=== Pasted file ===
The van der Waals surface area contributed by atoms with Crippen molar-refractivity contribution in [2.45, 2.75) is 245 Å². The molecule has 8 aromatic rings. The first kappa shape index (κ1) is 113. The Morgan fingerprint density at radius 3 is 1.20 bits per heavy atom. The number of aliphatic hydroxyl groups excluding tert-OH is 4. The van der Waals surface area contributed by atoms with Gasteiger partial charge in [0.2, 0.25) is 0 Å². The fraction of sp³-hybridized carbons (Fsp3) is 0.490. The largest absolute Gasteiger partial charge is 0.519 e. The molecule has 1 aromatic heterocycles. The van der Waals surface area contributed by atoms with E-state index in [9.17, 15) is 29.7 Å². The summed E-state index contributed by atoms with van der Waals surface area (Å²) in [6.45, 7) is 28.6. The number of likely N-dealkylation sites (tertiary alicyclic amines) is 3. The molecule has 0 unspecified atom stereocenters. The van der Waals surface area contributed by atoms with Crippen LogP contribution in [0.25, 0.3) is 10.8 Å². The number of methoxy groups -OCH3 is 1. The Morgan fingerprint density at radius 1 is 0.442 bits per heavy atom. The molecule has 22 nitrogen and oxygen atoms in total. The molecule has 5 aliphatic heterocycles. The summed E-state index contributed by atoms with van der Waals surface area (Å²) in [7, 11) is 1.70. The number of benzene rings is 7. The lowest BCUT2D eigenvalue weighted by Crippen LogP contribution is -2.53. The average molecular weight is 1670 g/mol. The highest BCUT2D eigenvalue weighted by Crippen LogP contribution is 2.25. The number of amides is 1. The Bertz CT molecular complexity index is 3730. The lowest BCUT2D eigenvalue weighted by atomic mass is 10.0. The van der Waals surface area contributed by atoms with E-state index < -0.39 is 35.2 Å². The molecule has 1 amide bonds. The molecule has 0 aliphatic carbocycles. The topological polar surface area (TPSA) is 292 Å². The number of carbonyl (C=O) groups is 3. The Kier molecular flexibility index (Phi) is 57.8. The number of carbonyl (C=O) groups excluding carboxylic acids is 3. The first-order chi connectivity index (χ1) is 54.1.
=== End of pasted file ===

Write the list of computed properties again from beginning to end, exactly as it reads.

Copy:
The van der Waals surface area contributed by atoms with Crippen molar-refractivity contribution in [2.45, 2.75) is 245 Å². The molecule has 8 aromatic rings. The first kappa shape index (κ1) is 113. The Morgan fingerprint density at radius 3 is 1.20 bits per heavy atom. The number of aliphatic hydroxyl groups excluding tert-OH is 4. The van der Waals surface area contributed by atoms with Gasteiger partial charge in [0.2, 0.25) is 0 Å². The fraction of sp³-hybridized carbons (Fsp3) is 0.490. The largest absolute Gasteiger partial charge is 0.519 e. The molecule has 1 aromatic heterocycles. The van der Waals surface area contributed by atoms with E-state index in [9.17, 15) is 29.7 Å². The summed E-state index contributed by atoms with van der Waals surface area (Å²) in [6.45, 7) is 28.6. The number of likely N-dealkylation sites (tertiary alicyclic amines) is 3. The molecule has 0 unspecified atom stereocenters. The van der Waals surface area contributed by atoms with Crippen LogP contribution in [0.25, 0.3) is 10.8 Å². The number of methoxy groups -OCH3 is 1. The Morgan fingerprint density at radius 1 is 0.442 bits per heavy atom. The molecule has 22 nitrogen and oxygen atoms in total. The molecule has 5 aliphatic heterocycles. The summed E-state index contributed by atoms with van der Waals surface area (Å²) in [7, 11) is 1.70. The number of benzene rings is 7. The lowest BCUT2D eigenvalue weighted by Crippen LogP contribution is -2.53. The average molecular weight is 1670 g/mol. The highest BCUT2D eigenvalue weighted by Crippen LogP contribution is 2.25. The number of amides is 1. The Bertz CT molecular complexity index is 3730. The lowest BCUT2D eigenvalue weighted by atomic mass is 10.0. The van der Waals surface area contributed by atoms with E-state index < -0.39 is 35.2 Å². The molecule has 1 amide bonds. The molecule has 0 aliphatic carbocycles. The topological polar surface area (TPSA) is 292 Å². The number of carbonyl (C=O) groups is 3. The Kier molecular flexibility index (Phi) is 57.8. The number of carbonyl (C=O) groups excluding carboxylic acids is 3. The first-order chi connectivity index (χ1) is 54.1.